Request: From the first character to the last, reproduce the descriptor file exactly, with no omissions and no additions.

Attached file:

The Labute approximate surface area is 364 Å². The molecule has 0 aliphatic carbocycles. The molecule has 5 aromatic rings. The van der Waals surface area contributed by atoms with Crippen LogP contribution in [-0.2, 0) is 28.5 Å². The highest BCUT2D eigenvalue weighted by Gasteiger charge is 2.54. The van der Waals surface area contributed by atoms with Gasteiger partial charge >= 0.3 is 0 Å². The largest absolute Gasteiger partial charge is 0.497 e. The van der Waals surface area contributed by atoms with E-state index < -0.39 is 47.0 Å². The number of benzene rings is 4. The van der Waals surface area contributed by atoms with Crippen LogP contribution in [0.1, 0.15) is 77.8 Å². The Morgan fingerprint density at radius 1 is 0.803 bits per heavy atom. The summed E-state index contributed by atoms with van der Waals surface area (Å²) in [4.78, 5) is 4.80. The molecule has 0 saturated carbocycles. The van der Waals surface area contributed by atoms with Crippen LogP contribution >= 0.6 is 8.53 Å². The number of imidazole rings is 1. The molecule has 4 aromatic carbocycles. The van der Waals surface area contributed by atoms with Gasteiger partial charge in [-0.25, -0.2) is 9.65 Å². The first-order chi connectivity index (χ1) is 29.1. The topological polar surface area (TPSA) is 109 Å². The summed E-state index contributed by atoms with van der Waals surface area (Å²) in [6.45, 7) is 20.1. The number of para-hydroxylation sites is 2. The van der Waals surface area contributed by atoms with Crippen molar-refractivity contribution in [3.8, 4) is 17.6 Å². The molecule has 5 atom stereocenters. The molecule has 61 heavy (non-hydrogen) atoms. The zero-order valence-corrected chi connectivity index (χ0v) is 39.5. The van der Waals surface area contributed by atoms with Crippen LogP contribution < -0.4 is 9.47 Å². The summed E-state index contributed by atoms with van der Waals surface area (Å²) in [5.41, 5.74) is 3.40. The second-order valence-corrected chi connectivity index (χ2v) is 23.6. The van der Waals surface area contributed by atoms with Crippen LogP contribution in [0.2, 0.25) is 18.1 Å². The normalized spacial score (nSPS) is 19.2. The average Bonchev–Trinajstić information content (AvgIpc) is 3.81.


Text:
The Labute approximate surface area is 364 Å². The molecule has 0 aliphatic carbocycles. The molecule has 5 aromatic rings. The van der Waals surface area contributed by atoms with Crippen LogP contribution in [-0.2, 0) is 28.5 Å². The highest BCUT2D eigenvalue weighted by Gasteiger charge is 2.54. The van der Waals surface area contributed by atoms with Gasteiger partial charge >= 0.3 is 0 Å². The largest absolute Gasteiger partial charge is 0.497 e. The van der Waals surface area contributed by atoms with E-state index < -0.39 is 47.0 Å². The number of benzene rings is 4. The van der Waals surface area contributed by atoms with Crippen LogP contribution in [0.1, 0.15) is 77.8 Å². The Morgan fingerprint density at radius 1 is 0.803 bits per heavy atom. The summed E-state index contributed by atoms with van der Waals surface area (Å²) in [4.78, 5) is 4.80. The molecule has 0 saturated carbocycles. The van der Waals surface area contributed by atoms with Crippen LogP contribution >= 0.6 is 8.53 Å². The number of imidazole rings is 1. The molecule has 4 aromatic carbocycles. The van der Waals surface area contributed by atoms with Gasteiger partial charge in [-0.25, -0.2) is 9.65 Å². The first-order chi connectivity index (χ1) is 29.1. The topological polar surface area (TPSA) is 109 Å². The summed E-state index contributed by atoms with van der Waals surface area (Å²) in [6.45, 7) is 20.1. The number of para-hydroxylation sites is 2. The van der Waals surface area contributed by atoms with Crippen molar-refractivity contribution in [3.8, 4) is 17.6 Å². The molecule has 5 atom stereocenters. The molecule has 61 heavy (non-hydrogen) atoms. The zero-order valence-corrected chi connectivity index (χ0v) is 39.5. The van der Waals surface area contributed by atoms with Crippen LogP contribution < -0.4 is 9.47 Å². The summed E-state index contributed by atoms with van der Waals surface area (Å²) in [5.41, 5.74) is 3.40. The second-order valence-corrected chi connectivity index (χ2v) is 23.6. The van der Waals surface area contributed by atoms with Crippen LogP contribution in [0.2, 0.25) is 18.1 Å². The normalized spacial score (nSPS) is 19.2. The average Bonchev–Trinajstić information content (AvgIpc) is 3.81.